An unprecedented number of world class game developers have joined together to discuss the current state of the industry they operate within. Game smiths such as Cliff Bleszinski and Hideo Kojima have contributed to a collection of interviews that have been chopped up and served in segments in an online video archive.

How often does a potentially new art entertainment form happen? Every 500 years? Every 1000 years?

LA based Entertainment group Artifact are responsible for this meeting of minds and have announced a feature length documentary is also planned. Future interviews will be added periodically and include fan feedback which may tie in with the other announcement: a mobile application. No further details regarding the app are available at the time of print.

To tee up their campaign, the Artifact website has this statement on its main page:

CHALLENGE: Give game designers their due as innovators and influencers of culture.

SOLUTION: A transmedia project exploring the art, philosophy, politics and psychology of video games, starting with an online video archive of interviews with video game’s most influential designers and visionaries. Stay tuned for the documentary film and mobile app.

What if they decided to make a game together. Would it be any good?

Most of the filming took place at the GDC over the space of two years. The presentation is slick and the opinions offered by the many legends can be deep and meaningful. Even Yoshiniri Ono, famed for his silly persona, pulls a straight face to talk about the emotionality of games. The segments can be viewed now by visiting the Critical///Path site. The delivery of the content is quite avant-garde, with the main menu looking like a character select screen than an interview archive. The snippets are fairly short but the content is solid enough that the points made feel well articulated.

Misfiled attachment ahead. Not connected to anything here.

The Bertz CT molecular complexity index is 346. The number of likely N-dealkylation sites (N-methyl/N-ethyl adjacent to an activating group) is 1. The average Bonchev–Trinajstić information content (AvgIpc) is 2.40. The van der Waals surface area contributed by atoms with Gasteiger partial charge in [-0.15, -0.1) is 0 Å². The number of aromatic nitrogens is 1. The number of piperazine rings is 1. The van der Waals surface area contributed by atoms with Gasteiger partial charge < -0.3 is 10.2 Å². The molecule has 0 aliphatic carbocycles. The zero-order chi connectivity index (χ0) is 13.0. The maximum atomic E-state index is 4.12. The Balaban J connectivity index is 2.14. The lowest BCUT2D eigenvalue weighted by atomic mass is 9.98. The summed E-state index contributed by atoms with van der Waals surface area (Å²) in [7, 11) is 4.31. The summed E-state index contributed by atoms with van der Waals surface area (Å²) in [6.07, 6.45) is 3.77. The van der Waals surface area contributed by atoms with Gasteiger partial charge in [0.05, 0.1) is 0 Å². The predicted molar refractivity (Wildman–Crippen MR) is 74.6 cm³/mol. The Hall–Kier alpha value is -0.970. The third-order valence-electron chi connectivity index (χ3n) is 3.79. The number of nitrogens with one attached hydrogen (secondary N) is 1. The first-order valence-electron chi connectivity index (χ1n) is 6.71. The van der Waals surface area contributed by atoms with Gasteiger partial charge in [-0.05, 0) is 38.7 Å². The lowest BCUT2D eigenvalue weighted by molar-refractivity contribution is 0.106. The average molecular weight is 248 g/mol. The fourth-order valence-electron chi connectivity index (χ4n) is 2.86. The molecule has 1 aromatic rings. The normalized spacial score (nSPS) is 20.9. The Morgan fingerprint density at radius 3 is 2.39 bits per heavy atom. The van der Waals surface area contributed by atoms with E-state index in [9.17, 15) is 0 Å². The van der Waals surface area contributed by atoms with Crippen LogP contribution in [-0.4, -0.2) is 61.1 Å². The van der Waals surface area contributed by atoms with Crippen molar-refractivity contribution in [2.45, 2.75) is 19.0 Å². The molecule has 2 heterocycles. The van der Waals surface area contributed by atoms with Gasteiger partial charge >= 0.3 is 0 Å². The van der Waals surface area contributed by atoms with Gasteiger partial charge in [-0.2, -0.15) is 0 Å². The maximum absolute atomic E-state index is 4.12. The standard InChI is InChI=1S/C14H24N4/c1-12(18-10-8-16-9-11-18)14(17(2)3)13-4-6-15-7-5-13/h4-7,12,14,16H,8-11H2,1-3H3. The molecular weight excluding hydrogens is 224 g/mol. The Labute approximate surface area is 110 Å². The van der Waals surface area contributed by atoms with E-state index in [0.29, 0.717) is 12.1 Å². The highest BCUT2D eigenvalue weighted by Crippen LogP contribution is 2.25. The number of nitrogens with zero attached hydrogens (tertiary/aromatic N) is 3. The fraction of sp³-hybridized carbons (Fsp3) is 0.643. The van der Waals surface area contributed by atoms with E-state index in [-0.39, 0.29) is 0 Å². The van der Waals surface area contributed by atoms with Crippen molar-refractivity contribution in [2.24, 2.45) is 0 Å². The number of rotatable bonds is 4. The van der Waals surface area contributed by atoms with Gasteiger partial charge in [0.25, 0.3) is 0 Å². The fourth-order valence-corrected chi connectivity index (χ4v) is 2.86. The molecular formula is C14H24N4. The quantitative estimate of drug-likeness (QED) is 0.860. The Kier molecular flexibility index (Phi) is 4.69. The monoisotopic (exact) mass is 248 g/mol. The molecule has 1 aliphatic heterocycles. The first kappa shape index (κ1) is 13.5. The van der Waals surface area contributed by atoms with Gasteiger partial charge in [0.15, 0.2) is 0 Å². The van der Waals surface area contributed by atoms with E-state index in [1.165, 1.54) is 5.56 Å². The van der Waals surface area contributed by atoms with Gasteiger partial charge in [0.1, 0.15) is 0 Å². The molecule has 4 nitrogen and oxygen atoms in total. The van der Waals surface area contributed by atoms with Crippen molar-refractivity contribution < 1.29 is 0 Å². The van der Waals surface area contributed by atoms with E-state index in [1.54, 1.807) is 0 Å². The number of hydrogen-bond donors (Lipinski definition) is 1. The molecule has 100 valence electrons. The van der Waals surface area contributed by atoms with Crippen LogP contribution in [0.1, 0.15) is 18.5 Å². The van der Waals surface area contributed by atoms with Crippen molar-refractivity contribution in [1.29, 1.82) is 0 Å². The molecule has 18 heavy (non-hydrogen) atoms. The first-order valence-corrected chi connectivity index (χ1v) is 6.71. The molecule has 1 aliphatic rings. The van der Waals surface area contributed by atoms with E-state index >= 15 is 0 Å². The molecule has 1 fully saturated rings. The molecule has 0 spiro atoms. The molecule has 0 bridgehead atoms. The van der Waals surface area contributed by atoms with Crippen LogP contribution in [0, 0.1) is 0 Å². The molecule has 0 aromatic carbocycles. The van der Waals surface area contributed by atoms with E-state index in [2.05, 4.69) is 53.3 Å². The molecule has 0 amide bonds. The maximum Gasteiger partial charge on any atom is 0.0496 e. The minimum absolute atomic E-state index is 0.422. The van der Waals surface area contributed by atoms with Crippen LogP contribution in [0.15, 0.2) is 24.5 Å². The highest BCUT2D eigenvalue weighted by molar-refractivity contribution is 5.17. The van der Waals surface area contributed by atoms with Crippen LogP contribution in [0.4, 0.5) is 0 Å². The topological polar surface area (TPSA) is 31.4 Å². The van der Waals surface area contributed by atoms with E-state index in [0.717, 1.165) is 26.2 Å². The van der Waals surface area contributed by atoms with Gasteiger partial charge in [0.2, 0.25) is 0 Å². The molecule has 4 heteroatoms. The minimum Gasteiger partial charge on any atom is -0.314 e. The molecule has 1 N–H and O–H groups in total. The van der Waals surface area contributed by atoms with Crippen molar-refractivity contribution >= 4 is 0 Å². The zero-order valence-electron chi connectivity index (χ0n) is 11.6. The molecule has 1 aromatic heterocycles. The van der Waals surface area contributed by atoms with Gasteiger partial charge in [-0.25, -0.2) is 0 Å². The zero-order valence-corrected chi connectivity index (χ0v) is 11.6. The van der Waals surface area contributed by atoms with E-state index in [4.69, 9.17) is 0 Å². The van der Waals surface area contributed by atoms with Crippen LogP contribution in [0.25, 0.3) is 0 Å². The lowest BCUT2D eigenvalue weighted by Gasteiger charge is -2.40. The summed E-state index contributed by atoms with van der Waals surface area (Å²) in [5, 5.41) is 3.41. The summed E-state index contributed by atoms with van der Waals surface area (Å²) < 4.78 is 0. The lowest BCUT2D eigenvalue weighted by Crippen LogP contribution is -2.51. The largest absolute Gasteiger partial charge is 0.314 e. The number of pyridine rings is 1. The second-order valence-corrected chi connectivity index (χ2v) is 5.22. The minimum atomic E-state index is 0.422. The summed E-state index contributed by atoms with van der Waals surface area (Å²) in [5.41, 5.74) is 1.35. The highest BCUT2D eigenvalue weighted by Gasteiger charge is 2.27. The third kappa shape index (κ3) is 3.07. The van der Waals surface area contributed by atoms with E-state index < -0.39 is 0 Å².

The Yosh’ discusses delivering emotional content to players with disturbingly serious poise

The on-going project seems to have enthused many of the developers happy to see their craft viewed as more than entertainment for children. With some of the greatest creative and technically gifted game makers ready to show the world games are not merely games, there is a lot of compelling content on display.

The industry of gaming is in full swing with astronomical budgets demanding massive returns but the Art of gaming is still struggling to be recognised by the mainstream. As a proud member of the game making fraternity, I applaud the time and trouble that has gone into this project.

What do you think about the acceptance of games as art? Are video games the unwelcome guest as the arty party? Or are gamers at the cutting edge of the inevitable future of true art? as always let us know in the comments.

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